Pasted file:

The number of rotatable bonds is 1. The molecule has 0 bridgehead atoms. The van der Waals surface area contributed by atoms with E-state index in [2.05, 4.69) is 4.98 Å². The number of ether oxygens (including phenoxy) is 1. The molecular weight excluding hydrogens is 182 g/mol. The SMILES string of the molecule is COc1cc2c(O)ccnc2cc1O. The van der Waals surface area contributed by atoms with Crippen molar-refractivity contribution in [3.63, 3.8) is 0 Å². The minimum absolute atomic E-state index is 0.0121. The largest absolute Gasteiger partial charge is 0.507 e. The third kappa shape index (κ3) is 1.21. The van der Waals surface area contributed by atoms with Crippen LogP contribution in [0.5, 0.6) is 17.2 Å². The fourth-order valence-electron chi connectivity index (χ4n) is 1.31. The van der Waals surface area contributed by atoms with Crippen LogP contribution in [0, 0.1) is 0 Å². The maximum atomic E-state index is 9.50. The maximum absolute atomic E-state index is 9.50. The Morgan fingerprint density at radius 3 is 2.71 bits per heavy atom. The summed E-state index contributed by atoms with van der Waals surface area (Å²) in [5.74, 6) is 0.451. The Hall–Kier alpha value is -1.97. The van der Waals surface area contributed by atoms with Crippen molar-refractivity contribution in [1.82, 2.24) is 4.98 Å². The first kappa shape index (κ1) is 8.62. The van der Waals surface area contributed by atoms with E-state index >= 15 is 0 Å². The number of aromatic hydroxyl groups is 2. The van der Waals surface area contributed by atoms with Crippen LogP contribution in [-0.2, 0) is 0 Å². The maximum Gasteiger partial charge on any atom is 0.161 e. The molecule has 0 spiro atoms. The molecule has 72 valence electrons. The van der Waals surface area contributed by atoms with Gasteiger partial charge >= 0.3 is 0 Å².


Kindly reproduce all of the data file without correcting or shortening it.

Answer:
The number of rotatable bonds is 1. The molecule has 0 bridgehead atoms. The van der Waals surface area contributed by atoms with E-state index in [2.05, 4.69) is 4.98 Å². The number of ether oxygens (including phenoxy) is 1. The molecular weight excluding hydrogens is 182 g/mol. The SMILES string of the molecule is COc1cc2c(O)ccnc2cc1O. The van der Waals surface area contributed by atoms with Crippen molar-refractivity contribution in [3.63, 3.8) is 0 Å². The minimum absolute atomic E-state index is 0.0121. The largest absolute Gasteiger partial charge is 0.507 e. The third kappa shape index (κ3) is 1.21. The van der Waals surface area contributed by atoms with Crippen LogP contribution in [0.5, 0.6) is 17.2 Å². The fourth-order valence-electron chi connectivity index (χ4n) is 1.31. The van der Waals surface area contributed by atoms with Crippen LogP contribution in [0, 0.1) is 0 Å². The maximum atomic E-state index is 9.50. The maximum absolute atomic E-state index is 9.50. The Morgan fingerprint density at radius 3 is 2.71 bits per heavy atom. The summed E-state index contributed by atoms with van der Waals surface area (Å²) in [5.74, 6) is 0.451. The Hall–Kier alpha value is -1.97. The van der Waals surface area contributed by atoms with Crippen molar-refractivity contribution in [1.82, 2.24) is 4.98 Å². The first kappa shape index (κ1) is 8.62. The van der Waals surface area contributed by atoms with E-state index >= 15 is 0 Å². The number of aromatic hydroxyl groups is 2. The van der Waals surface area contributed by atoms with Crippen LogP contribution in [-0.2, 0) is 0 Å². The maximum Gasteiger partial charge on any atom is 0.161 e. The molecule has 0 spiro atoms. The molecule has 72 valence electrons. The van der Waals surface area contributed by atoms with Gasteiger partial charge >= 0.3 is 0 Å².